An unprecendented land grab threathens the last old growth forests of Finnish Lapland and the Sámi home area if the new Forestry Act legislation passes in the Finnish Parliament next week. Both Indigenous Sámi leaders and Arctic scientists are concerned about the proposed new reforms. All of the Sámi reindeer herding cooperatives oppose this law. 130,000 people have petitioned the parliament to stop this Forestry Act in its current form.
This crisis happens in a context where the previous government failed to ratify the UN Convention on the Rights of Indigenous Peoples. Now the current government in Finland is moving fast to completely wreck the existing rights of the only Indigenous people of EU. Sámi areas, including large tracts of north boreal old growth forests will be opened to a range of economic uses. Territory being affected includes hundreds of thousands of hectares of the Sub-‐Arctic and North Boreal areas of Finland. It constitutes the last preserved wilderness of Europe. Future new threats include for example construction of railroads and other large-‐ scale infrastructure projects in addition to forestry impacts.
The new imminent Forestry Act no longer requires Metsähallitus, the state-‐run enterprise which controls these areas, to clarify to the Sámi Parliament and the Skolt Sámi Village Council what impact the land management shakeup would have on indigenous people’s lives. Preparation of this Act has not reflected Free, Prior and Informed Consent - FPIC.
There is an urgent need to ensure that Metsähallitus does not undermine present or future opportunities to practice and foster Sámi culture. The new Act needs to include clauses that provide a protective zone and mechanisms to the Sámi. These are missing from the existing legal proposal. In Sámi home area 90 percent of the land is owned by the state via Metsähallitus.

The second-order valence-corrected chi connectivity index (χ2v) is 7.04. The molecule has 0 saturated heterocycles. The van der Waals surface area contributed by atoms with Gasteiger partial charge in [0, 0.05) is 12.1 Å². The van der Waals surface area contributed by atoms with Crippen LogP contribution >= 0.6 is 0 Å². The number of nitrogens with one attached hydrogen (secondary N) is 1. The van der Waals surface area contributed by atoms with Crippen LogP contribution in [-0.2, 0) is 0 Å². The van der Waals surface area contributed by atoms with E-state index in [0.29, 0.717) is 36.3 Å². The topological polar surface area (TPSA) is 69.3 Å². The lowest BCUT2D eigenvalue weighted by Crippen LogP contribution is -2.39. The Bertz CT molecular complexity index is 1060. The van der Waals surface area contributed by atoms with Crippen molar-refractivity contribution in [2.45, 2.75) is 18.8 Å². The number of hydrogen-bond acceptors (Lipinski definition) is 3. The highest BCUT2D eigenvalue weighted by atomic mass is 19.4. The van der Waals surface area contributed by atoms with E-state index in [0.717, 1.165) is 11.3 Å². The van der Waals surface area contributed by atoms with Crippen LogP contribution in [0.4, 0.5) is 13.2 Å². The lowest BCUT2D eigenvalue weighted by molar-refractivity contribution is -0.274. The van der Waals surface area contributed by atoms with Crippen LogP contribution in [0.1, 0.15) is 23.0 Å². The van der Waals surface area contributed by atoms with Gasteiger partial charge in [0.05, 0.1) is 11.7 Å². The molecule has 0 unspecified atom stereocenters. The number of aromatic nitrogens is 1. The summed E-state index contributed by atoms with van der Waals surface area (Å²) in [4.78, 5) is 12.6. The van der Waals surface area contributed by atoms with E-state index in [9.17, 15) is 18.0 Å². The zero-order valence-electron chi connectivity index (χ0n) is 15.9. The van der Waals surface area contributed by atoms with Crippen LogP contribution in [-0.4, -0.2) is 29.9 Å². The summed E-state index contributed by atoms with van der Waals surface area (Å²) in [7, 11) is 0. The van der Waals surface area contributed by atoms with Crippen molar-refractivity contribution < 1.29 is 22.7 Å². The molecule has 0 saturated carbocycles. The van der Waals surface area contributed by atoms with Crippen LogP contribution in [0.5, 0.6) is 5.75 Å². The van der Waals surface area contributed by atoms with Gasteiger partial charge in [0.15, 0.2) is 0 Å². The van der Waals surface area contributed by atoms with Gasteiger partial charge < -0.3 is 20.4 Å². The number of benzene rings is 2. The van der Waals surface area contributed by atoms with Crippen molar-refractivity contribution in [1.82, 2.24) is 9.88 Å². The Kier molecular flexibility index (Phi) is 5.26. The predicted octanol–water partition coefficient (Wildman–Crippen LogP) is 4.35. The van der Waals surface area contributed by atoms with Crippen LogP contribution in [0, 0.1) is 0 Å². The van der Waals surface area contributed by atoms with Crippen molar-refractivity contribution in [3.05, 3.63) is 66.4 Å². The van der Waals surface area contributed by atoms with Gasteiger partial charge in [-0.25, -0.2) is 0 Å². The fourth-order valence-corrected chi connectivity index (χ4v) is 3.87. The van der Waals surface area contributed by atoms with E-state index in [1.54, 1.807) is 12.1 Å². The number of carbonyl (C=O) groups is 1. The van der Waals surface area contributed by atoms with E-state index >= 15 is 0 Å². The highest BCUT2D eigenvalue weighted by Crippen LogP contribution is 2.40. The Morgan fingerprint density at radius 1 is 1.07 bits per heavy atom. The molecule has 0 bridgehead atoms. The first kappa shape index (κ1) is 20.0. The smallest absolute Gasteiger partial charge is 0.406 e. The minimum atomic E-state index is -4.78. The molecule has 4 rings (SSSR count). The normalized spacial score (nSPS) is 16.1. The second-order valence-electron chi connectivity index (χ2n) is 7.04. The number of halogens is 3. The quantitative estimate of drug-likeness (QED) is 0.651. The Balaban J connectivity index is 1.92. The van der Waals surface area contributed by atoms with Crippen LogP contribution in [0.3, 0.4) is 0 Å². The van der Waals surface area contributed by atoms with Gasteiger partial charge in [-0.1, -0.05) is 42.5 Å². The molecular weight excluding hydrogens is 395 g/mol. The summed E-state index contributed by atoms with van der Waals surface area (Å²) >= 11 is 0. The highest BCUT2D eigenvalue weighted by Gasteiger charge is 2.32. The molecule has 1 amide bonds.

President of the Finnish Section of the Saami Council, Jouni Lukkari says that: ”Sámi reindeer herding and the Sámi way of life are in danger of disappearing if the new Forestry Act legislation passes in the Finnish Parliament. In this case we will have few opportunities to influence the decision making over our lands. Rather, our territories will be controlled by market economy values.”
Tero Mustonen, scientist from the Snowchange Cooperative, and one of the Lead Authors of the governmental Arctic Biodiversity Assessment (ABA) of the Arctic Council, quotes the report on Indigenous knowledge: “Arctic peoples have thrived in a harsh environment for millennia, in no small part because they have acquired a great depth of knowledge about the land and waters of their homelands and the species that live there, which provide food, clothing and meaning to Arctic cultures. This traditional ecological knowledge is increasingly recognized as an important source of information for, among other things, understanding Arctic biodiversity and developing effective strategies to conserve that biodiversity, including indigenous ways of life.”
Furthermore, Mustonen says that: “In this period of rapid climate change in the Arctic it is imperative that these northern ecosystems are preserved intact – they are central to the Indigenous peoples’ survival and a source of their knowledge in this new reality. Forestry Act in its current form would cause severe, negative impacts to the Sámi society as we know it.”
Therefore there is an urgent need to stop the current form of Forestry Act from proceeding further. However, should the Act to proceed in the Finnish Parliament next week, the Sámi demand a full moratorium on all state forestry and infrastructure actions inside the Sámi Home Area until such a time that the Indigenous rights of the area can be jointly agreed on. A land use and occupancy mapping of the Sámi Land Use in accordance with international standards should be enacted to document the historical and contemporary land and water rights of the Sámi.
For further information, please contact on the Sámi statements President of the Finnish Section of the Saami Council, Jouni Lukkari at jouni.lukkari(a)gmail.com and on the scientific implications of the Forestry Act in the Sámi Home Area Ph D Tero Mustonen at tero(a)snowchange.org.